Select Page

Nothing can ever justify racism and discrimination. But in the past couple of weeks, we have seen wanton discrimination raise its ugly head in New Zealand in different contexts – as a politician’s habitual ranting against one community and as a result of coronavirus against another.

The unrepentant politician’s latest antic has been condemned and doesn’t deserve repetition; however, the racism that the Asian community has faced in the wake of the Covid-19 (coronavirus) outbreak exposes the discriminatory attitudes that seem to be bubbling underneath the pleasantness Kiwi society is known for the world over.

The World Health Organisation has officially declared Covid-19 as a pandemic this week as the virus sweeps past 100 nations with more than 4000 dead. While the panic may well be justified given its rapid spread, the dynamic nature of the facts and information that is coming at us and the knowledge that there is no vaccine yet, nothing can justify discrimination based on irrationality.

Asian-looking people who might never even have visited China in their lifetimes have been callously discriminated against in New Zealand – asked to leave restaurants, get off buses and trains by drivers and co-passengers and have had rude comments hurled at them.

Just because Covid-19 was first reported from China does not mean every Asian-looking person in New Zealand should be avoided. Patronage of otherwise popular Asian establishments in downtown Auckland is down to zilch, according to reports. Whether Italian restaurants will face similar treatment from panicked patrons since Italy is one of the most severely affected countries remains to be seen.

The virus of disinformation

Experts would have us believe that we live in the safest, healthiest, most peaceful and prosperous age today than our ancestors have ever lived in. Technology makes it possible for anyone anywhere to instantly get in touch with anyone else wherever else in the world. We have information – and equally both disinformation and misinformation – scrolling incessantly on digital screens at the speed of light.

But the veneer of civility that this great age of peace and plenty filled with the marvels of technology has brought us is exactly that – a mere veneer that peels off for the most trivial of reasons. The scenes that were played out at supermarkets in New Zealand and Australia following the coronavirus outbreak, where people scuffled and came to blows over dwindling stocks of toilet paper, has shown our civilisation to be as fragile as two ply paper.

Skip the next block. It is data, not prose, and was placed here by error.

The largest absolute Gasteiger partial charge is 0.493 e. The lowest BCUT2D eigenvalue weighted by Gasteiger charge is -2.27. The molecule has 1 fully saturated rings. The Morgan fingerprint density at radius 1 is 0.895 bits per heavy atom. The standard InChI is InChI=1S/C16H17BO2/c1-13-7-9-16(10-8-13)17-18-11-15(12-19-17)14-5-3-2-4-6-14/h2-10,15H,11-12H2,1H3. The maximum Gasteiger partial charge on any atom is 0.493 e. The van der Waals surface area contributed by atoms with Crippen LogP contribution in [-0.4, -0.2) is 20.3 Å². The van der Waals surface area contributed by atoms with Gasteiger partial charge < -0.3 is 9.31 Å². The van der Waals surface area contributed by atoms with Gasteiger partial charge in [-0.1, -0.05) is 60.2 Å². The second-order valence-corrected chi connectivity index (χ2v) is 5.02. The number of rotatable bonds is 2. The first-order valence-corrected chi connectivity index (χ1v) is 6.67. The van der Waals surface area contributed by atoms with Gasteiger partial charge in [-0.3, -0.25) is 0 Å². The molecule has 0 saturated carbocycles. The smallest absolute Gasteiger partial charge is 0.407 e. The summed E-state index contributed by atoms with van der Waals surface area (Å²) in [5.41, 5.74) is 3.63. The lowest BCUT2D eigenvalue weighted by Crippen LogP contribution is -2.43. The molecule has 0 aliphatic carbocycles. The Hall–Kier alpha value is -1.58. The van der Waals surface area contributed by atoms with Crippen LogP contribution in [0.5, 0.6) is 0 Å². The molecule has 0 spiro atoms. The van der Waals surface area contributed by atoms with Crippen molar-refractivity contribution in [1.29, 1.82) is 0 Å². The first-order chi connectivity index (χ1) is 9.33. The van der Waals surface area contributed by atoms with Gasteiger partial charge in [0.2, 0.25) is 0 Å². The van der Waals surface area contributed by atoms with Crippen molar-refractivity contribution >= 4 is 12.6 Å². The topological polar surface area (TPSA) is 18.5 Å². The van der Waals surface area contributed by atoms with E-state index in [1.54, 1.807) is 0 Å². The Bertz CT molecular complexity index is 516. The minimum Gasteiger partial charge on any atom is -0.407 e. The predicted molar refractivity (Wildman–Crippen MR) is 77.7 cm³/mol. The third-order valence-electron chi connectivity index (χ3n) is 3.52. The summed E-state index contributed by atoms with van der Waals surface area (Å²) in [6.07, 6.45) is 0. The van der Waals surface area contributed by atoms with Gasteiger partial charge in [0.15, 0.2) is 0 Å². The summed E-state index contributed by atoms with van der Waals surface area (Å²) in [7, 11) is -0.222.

Both disinformation and misinformation have a most incendiary capacity to spread irrational fears like wildfire. Since the Covid-19 outbreak and its rapid spread in early February, menacing conspiracy theories (biological warfare), baseless rumours (engineered to gain dominance over certain countries), the imminence of an apocalypse (a deadly secret experiment gone bad) have all run amok on social media platforms.

It is such social media driven rumours that give a dangerous dimension to what ought to be genuine concerns for the spread of the Covid-19 virus, thereby creating utterly unnecessary irrational phobias against ethnicities, races and nationalities.

Governments fight back

Governments have to necessarily err on the side of caution and in the absence of any precedence for such a quick and all-pervasive spread of any virus in modern times, no government can be too careful.

Many including the New Zealand government have put in place speedy measures to contain the spread of the virus and have established an excellent information system with frequent media briefings – in a manner that is carefully designed to avoid any reason to create panic, which is indeed the need of the hour.

Health authorities’ and governments’ repeated warnings and advisories on avoiding crowded places as measures of containment are practical and rational given the circumstances ­– but an overreaction to them is certainly not. Irrational fears propelled by ill-informed, irresponsible and patently false social media posts targeting certain countries and races, completely irrationally, must be condemned.

Covid-19 is a very serious matter. No two ways about that. The many hitherto unknown aspects of how the virus actually spreads and its suspected potential of being able to spread through entire communities are worrisome. No matter what, but the response to it has to be rational and measured. No two ways about that either.

Fear factor

By far the biggest symptom of coronavirus is completely nonmedical – fear, propelled by irrational rumour mongering, half-truths and any number of theories half-baked at the University of WhatsApp and other platforms of its ilk. Rumour mills and disinformation have worked overtime to manufacture fear.

It is this fear-driven irrational panic-buying that led people to stockpile toilet paper, noodles, hand sanitisers and other household items fisticuffing with co-shoppers and even neighbours as though the world was in for a long, fearsome nuclear winter.

When fear sets in, rationality is the first casualty: When one stockpiles an essential like disinfectants and denies neighbours and other community members those products, the risk of them spreading it because of the lack of resources artificially created by the stockpiling, is increased many times over. This simple practical thought seems to escape panic buyers in the face of irrational fear.

But as the weeks go by and data from all over the world is collated and analysed, a picture has emerged as to who are the major at-risk groups, what are the things to do and to avoid and what might be the way forward both in the short and middle terms.

Everyone needs to be sensible and responsible about our outlook toward Covid-19 for the good of all. Because we are all in it together.

First appeared in the 7 March edition of The Indian Weekender.